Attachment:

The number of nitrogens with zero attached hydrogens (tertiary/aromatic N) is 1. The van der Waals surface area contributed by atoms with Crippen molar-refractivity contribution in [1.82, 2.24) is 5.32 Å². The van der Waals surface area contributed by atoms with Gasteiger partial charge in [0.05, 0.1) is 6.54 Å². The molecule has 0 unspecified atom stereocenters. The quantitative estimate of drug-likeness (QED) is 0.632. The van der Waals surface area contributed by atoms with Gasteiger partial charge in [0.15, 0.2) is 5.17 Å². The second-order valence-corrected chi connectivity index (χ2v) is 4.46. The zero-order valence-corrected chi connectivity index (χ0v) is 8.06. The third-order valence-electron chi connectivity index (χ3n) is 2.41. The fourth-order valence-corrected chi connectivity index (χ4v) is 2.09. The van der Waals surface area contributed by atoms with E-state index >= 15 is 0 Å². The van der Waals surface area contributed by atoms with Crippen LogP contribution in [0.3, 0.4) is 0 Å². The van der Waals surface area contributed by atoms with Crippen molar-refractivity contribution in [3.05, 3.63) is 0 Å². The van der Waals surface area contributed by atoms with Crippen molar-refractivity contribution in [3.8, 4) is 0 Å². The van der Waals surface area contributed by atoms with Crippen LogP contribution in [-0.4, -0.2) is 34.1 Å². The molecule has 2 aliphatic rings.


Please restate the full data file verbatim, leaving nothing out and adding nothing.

The number of nitrogens with zero attached hydrogens (tertiary/aromatic N) is 1. The van der Waals surface area contributed by atoms with Crippen molar-refractivity contribution in [1.82, 2.24) is 5.32 Å². The van der Waals surface area contributed by atoms with Gasteiger partial charge in [0.05, 0.1) is 6.54 Å². The molecule has 0 unspecified atom stereocenters. The quantitative estimate of drug-likeness (QED) is 0.632. The van der Waals surface area contributed by atoms with Gasteiger partial charge in [0.15, 0.2) is 5.17 Å². The second-order valence-corrected chi connectivity index (χ2v) is 4.46. The zero-order valence-corrected chi connectivity index (χ0v) is 8.06. The third-order valence-electron chi connectivity index (χ3n) is 2.41. The fourth-order valence-corrected chi connectivity index (χ4v) is 2.09. The van der Waals surface area contributed by atoms with E-state index >= 15 is 0 Å². The van der Waals surface area contributed by atoms with Crippen LogP contribution in [0.3, 0.4) is 0 Å². The van der Waals surface area contributed by atoms with Crippen molar-refractivity contribution in [3.05, 3.63) is 0 Å². The van der Waals surface area contributed by atoms with Crippen molar-refractivity contribution in [3.8, 4) is 0 Å². The van der Waals surface area contributed by atoms with Crippen LogP contribution in [-0.4, -0.2) is 34.1 Å². The molecule has 2 aliphatic rings.